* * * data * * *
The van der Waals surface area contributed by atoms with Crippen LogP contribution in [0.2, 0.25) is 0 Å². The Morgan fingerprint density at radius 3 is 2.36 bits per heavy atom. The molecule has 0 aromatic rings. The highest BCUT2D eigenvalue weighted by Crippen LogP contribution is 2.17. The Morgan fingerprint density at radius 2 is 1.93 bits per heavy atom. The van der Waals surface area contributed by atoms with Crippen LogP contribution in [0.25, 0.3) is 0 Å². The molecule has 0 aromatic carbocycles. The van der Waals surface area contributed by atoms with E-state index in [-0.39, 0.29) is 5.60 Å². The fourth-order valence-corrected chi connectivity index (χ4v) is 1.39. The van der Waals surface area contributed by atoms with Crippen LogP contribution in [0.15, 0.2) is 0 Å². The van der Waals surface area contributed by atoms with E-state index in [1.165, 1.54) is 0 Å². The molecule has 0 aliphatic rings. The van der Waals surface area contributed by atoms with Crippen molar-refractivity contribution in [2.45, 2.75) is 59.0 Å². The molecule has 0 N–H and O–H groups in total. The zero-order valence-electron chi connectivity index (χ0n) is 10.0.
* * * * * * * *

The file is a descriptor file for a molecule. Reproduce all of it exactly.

The van der Waals surface area contributed by atoms with Crippen LogP contribution in [0.2, 0.25) is 0 Å². The Morgan fingerprint density at radius 3 is 2.36 bits per heavy atom. The molecule has 0 aromatic rings. The highest BCUT2D eigenvalue weighted by Crippen LogP contribution is 2.17. The Morgan fingerprint density at radius 2 is 1.93 bits per heavy atom. The van der Waals surface area contributed by atoms with Crippen LogP contribution in [0.25, 0.3) is 0 Å². The molecule has 0 aromatic carbocycles. The van der Waals surface area contributed by atoms with E-state index in [-0.39, 0.29) is 5.60 Å². The fourth-order valence-corrected chi connectivity index (χ4v) is 1.39. The van der Waals surface area contributed by atoms with Crippen LogP contribution in [0.15, 0.2) is 0 Å². The van der Waals surface area contributed by atoms with E-state index in [1.165, 1.54) is 0 Å². The molecule has 0 aliphatic rings. The van der Waals surface area contributed by atoms with Crippen molar-refractivity contribution in [2.45, 2.75) is 59.0 Å². The molecule has 0 N–H and O–H groups in total. The zero-order valence-electron chi connectivity index (χ0n) is 10.0.